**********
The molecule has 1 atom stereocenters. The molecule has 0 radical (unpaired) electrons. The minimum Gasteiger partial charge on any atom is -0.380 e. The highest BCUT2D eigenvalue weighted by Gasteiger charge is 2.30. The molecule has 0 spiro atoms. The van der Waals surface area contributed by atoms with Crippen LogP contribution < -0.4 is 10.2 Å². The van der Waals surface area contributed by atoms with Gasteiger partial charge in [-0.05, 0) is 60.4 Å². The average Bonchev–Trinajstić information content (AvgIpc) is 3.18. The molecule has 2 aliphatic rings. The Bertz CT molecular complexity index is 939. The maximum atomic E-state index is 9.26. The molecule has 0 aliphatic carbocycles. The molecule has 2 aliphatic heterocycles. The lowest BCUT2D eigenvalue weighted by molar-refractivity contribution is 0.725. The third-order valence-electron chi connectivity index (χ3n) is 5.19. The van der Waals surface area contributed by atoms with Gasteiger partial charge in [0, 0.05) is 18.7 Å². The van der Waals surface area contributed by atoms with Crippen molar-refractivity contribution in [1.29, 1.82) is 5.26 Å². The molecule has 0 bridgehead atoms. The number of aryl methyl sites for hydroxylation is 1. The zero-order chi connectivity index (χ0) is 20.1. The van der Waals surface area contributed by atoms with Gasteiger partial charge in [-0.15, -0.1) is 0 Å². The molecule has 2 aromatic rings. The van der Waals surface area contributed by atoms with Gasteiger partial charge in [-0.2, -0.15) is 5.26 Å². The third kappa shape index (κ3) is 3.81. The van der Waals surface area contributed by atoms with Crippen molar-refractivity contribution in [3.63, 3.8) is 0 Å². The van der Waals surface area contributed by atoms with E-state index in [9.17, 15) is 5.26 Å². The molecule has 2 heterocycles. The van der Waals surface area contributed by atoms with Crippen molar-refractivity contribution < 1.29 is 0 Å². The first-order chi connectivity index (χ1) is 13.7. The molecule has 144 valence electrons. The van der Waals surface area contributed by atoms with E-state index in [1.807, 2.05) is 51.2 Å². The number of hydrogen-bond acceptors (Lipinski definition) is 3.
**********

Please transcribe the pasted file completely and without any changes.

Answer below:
The molecule has 1 atom stereocenters. The molecule has 0 radical (unpaired) electrons. The minimum Gasteiger partial charge on any atom is -0.380 e. The highest BCUT2D eigenvalue weighted by Gasteiger charge is 2.30. The molecule has 0 spiro atoms. The van der Waals surface area contributed by atoms with Crippen LogP contribution < -0.4 is 10.2 Å². The van der Waals surface area contributed by atoms with Gasteiger partial charge in [-0.05, 0) is 60.4 Å². The average Bonchev–Trinajstić information content (AvgIpc) is 3.18. The molecule has 2 aliphatic rings. The Bertz CT molecular complexity index is 939. The maximum atomic E-state index is 9.26. The molecule has 0 aliphatic carbocycles. The molecule has 2 aliphatic heterocycles. The lowest BCUT2D eigenvalue weighted by molar-refractivity contribution is 0.725. The third-order valence-electron chi connectivity index (χ3n) is 5.19. The van der Waals surface area contributed by atoms with Gasteiger partial charge in [0, 0.05) is 18.7 Å². The van der Waals surface area contributed by atoms with Crippen molar-refractivity contribution in [1.29, 1.82) is 5.26 Å². The molecule has 0 bridgehead atoms. The number of aryl methyl sites for hydroxylation is 1. The zero-order chi connectivity index (χ0) is 20.1. The van der Waals surface area contributed by atoms with Gasteiger partial charge in [-0.15, -0.1) is 0 Å². The molecule has 2 aromatic rings. The van der Waals surface area contributed by atoms with Gasteiger partial charge in [-0.2, -0.15) is 5.26 Å². The third kappa shape index (κ3) is 3.81. The van der Waals surface area contributed by atoms with Crippen molar-refractivity contribution in [3.63, 3.8) is 0 Å². The van der Waals surface area contributed by atoms with E-state index in [9.17, 15) is 5.26 Å². The molecule has 2 heterocycles. The van der Waals surface area contributed by atoms with Crippen molar-refractivity contribution < 1.29 is 0 Å². The first-order chi connectivity index (χ1) is 13.7. The molecule has 144 valence electrons. The van der Waals surface area contributed by atoms with E-state index in [1.807, 2.05) is 51.2 Å². The number of hydrogen-bond acceptors (Lipinski definition) is 3.